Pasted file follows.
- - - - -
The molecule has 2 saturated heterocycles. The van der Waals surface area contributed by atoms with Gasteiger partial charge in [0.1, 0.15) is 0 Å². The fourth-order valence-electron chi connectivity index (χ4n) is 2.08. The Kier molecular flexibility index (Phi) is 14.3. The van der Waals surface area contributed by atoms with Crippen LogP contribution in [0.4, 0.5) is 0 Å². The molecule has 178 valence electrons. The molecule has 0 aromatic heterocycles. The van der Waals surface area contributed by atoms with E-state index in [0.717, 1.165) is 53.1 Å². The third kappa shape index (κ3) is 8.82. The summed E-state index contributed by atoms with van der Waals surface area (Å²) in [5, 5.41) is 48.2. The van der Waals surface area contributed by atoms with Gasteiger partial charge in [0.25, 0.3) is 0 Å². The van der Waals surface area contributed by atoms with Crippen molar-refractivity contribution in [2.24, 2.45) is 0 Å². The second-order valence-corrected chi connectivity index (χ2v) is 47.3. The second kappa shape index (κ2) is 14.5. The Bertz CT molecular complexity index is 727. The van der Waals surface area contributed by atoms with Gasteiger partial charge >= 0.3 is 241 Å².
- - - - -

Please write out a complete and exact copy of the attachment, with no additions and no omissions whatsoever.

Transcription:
The molecule has 2 saturated heterocycles. The van der Waals surface area contributed by atoms with Gasteiger partial charge in [0.1, 0.15) is 0 Å². The fourth-order valence-electron chi connectivity index (χ4n) is 2.08. The Kier molecular flexibility index (Phi) is 14.3. The van der Waals surface area contributed by atoms with Crippen LogP contribution in [0.4, 0.5) is 0 Å². The molecule has 178 valence electrons. The molecule has 0 aromatic heterocycles. The van der Waals surface area contributed by atoms with E-state index in [0.717, 1.165) is 53.1 Å². The third kappa shape index (κ3) is 8.82. The summed E-state index contributed by atoms with van der Waals surface area (Å²) in [5, 5.41) is 48.2. The van der Waals surface area contributed by atoms with Gasteiger partial charge in [0.25, 0.3) is 0 Å². The van der Waals surface area contributed by atoms with Crippen molar-refractivity contribution in [2.24, 2.45) is 0 Å². The second-order valence-corrected chi connectivity index (χ2v) is 47.3. The second kappa shape index (κ2) is 14.5. The Bertz CT molecular complexity index is 727. The van der Waals surface area contributed by atoms with Gasteiger partial charge >= 0.3 is 241 Å².